I enjoyed this article just posted on IncGamers, about the year’s biggest PR snafus in the gaming industry. As you can imagine, a certain Diablo 3 game director makes an appearance. That was certainly a juicy week or two of drama, but since I was a part of that as it happened, I found the other stories in the article more interesting.
There are Hitman Absolution fan insults, a Borderlands 2 “girlfriend” mode, and the debacle of a non-launch that was War Z. Quote:
Then, on 17 December [War Z] appeared on Steam. It was accompanied by a features list that bore little resemblance to reality, and included several items (such as private servers) that were not even implemented in the game. Nowhere on the title’s sales page did Hammerpoint give even the slightest hint that The War Z was still very much in beta.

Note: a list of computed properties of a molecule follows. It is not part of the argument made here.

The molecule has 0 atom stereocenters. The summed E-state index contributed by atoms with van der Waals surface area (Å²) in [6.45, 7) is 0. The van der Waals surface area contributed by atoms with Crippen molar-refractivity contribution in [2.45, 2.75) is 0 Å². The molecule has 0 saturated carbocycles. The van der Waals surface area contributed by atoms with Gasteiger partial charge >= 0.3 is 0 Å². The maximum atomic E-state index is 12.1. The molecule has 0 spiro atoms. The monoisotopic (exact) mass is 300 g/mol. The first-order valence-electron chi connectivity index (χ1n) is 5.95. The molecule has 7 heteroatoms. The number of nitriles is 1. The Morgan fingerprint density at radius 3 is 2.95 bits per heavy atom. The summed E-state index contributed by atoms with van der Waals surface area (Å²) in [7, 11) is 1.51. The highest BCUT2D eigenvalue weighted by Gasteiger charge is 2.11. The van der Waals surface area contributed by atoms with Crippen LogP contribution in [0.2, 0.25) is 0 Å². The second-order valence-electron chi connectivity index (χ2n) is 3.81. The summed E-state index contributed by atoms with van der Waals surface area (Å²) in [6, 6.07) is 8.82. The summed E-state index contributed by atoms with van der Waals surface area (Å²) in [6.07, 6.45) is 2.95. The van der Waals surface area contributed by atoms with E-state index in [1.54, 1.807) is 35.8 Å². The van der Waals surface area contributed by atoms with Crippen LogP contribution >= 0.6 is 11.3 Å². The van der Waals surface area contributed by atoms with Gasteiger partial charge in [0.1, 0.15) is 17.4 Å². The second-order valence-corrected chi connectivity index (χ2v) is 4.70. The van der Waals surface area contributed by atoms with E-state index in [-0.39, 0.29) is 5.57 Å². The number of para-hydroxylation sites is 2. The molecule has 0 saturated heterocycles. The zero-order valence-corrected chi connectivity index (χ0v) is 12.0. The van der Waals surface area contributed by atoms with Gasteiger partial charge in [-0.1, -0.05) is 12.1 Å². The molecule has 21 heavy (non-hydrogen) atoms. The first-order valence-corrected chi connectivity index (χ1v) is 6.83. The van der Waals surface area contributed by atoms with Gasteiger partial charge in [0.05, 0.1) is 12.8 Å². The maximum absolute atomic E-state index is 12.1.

On 18 December the features list was altered to somewhat (though not entirely) fall in line with reality, but on 19 December Steam pulled the game from sale and offered full refunds to any dissatisfied players.
In between those two dates, Sergey Titov put out a disgraceful non-apology (on a thread that no longer exists on the War Z forums) in which he said he was sorry if anybody had “misread” the Steam features list full of outright falsehoods and that the list was open to “multiple interpretations.” It wasn’t. It was open to one interpretation, which was “many of these features are not present in the game that is being sold to me.”
I don’t know that the Video Game industry is the hardest/worst PR field in the world, but it’s got to be up there. Hugely competitive, very fast-paced, lots of overlap in products and audience, high fan expectations and demands, and haters galore. Given all that it might be a surprise that we don’t see more such blowups.